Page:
Suspended 4th Chords... (sus4 or sus)

Suspended 4th chords (sus chord) are chord in which the 3rd is omitted. It is usually replaced with either a major 2nd (sus2), or a perfect fourth (sus4).

Both chords have interesting qualities, but the perfect fourth is more commonly played (sus4). Dissonance is created due to the structure of the chord... omission of the 3rd and inclusion of a 2nd or 4th. This means the sound is generally unstable and needs resolution. This is usually done by going back to the major chord, for example D - Dsus4 - D, or D - Dsus2 - D ... try it.

In this session we will be looking at suspended fourth chords.

The featured song for this session is 'Don't You Remember' by Adele... includes chords, lyrics, and instructions.

If you want to play a song which includes sus2 chords complete with chord charts, lyrics and instruction, try Everyone's Waiting by Missy Higgins.

sus4 Chord Theory

A Suspended 4th Chord (sus4 or sus) is a chord having a root, a perfect fourth (no third), and a perfect fifth.

The chord formula for a sus chord is 1 - 4 - 5


Example... Calculating a Bsus4 chord
  • sus4 Chords consist of the 1st, 4th, and 5th notes of the Major Scale
  • 'B' chords, are based on the scale of B major which consists of 5 sharps... F#, C#, G#, D# and A#.
  • The scale reads as follows: B - C# - D# - E - F# - G# - A# - B
  • Formula for sus4 chords: 1-4-5
  • Substitute the notes of the scale into the formula
  • Bsus4 = B - E - F#

Suspended 4th Chords - Table (sus4 or sus)
Chord (sus4) A A#/B♭ B C C#/D♭ D D#/E♭ E F F#/G♭ G G#/A♭
Root A A#/B♭ B C C#/D♭ D D#/E♭ E F F#/G♭ G G#/A♭
Perfect 4th D D#/E♭ E F F#/G♭ G G#/A♭ A B♭ B/C♭ C C#/D♭
Perfect 5th E E#/F F# G G#A♭ A A#/B♭ B C C#/D♭ D D#/E♭

Asus4 - Csus4

Suspended 4th Chords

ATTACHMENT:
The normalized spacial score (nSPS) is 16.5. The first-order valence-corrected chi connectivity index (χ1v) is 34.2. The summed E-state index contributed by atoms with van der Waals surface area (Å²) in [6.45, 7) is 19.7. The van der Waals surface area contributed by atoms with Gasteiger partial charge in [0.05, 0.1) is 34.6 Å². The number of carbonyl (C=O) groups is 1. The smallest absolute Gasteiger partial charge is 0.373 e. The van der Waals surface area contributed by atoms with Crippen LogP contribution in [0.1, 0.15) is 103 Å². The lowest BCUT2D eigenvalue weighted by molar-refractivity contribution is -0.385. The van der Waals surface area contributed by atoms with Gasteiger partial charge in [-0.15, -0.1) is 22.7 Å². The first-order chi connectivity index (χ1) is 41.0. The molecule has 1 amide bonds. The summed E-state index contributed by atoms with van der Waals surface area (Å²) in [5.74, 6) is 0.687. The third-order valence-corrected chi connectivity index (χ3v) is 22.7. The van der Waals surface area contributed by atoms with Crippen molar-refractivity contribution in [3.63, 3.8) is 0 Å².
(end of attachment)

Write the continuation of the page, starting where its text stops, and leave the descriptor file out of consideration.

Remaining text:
Please note that with chords like Asus4, you can just play the A major chord and just add the circled 2 note with your 4th finger. I tend to do this a lot. When you play a major chord, you tend to improvise around it by adding a sus4 chord and releasing it back to the major chord. The sus4 chord more often than not needs to be resolved back to the major chord due to its dissonant quality. However, sus4 chords add colour and interest to a piece. They are great chords and you will find yourself using them all the time.


C#sus4 / Dbsus4 - Esus4

Major 7th Chords



Fsus4 - G#sus4 / Absus4

Major 7th Chords



The correlation between sus4 and sus2 chords

sus4 chords have a sus2 equivalent... count upwards 5 half steps. Let's look at some examples
  • Asus4 = Dsus2 (count 5 half-steps upward from A and reach D)

    Asus4 is made up of the notes A D E (Formula 1 - 4 - 5)
    Dsus2 is made up of the notes D E A (Formula 1 - 2 - 5)

  • Csus4 = Fsus2 (count 5 half-steps upward from C and reach F)

    Csus4 is made up of the notes C F G
    Fsus2 is made up of the notes F G C
sus2 chords have a sus4 equivalent... count upwards 7 half steps or downwards 5 half-steps. Let's look at some examples
  • Gsus2 = Dsus4 (count 7 half-steps upward from G and reach D)

    Gsus2 is made up of the notes G A D (Formula 1 - 2 - 5)
    Dsus4 is made up of the notes D G A (Formula 1 - 4 - 5)

  • Fsus2 = Csus4 (count 7 half-steps upward from F and reach C)

    Fsus2 is made up of the notes F G C
    Csus4 is made up of the notes C F G
Summary:

If you want to find the equivalent sus2 chord from a sus4 chord count 5 half-steps upwards

If you want to find the equivalent sus4 chord from a sus2 chord count 7 half-steps upwards

P.S. 'Aint Theory grand! ;-) 

I hope you have enjoyed this section on Suspended 4th Chords. These chords tend to leave you 'hanging' so as to speak, with a need for resolution. However in some cases, either at the end of a piece or in a bridging section of a piece, they can add interest. Try it - you might like it.

I know I keep saying this but... just a friendly reminder to put away some time every day to practice...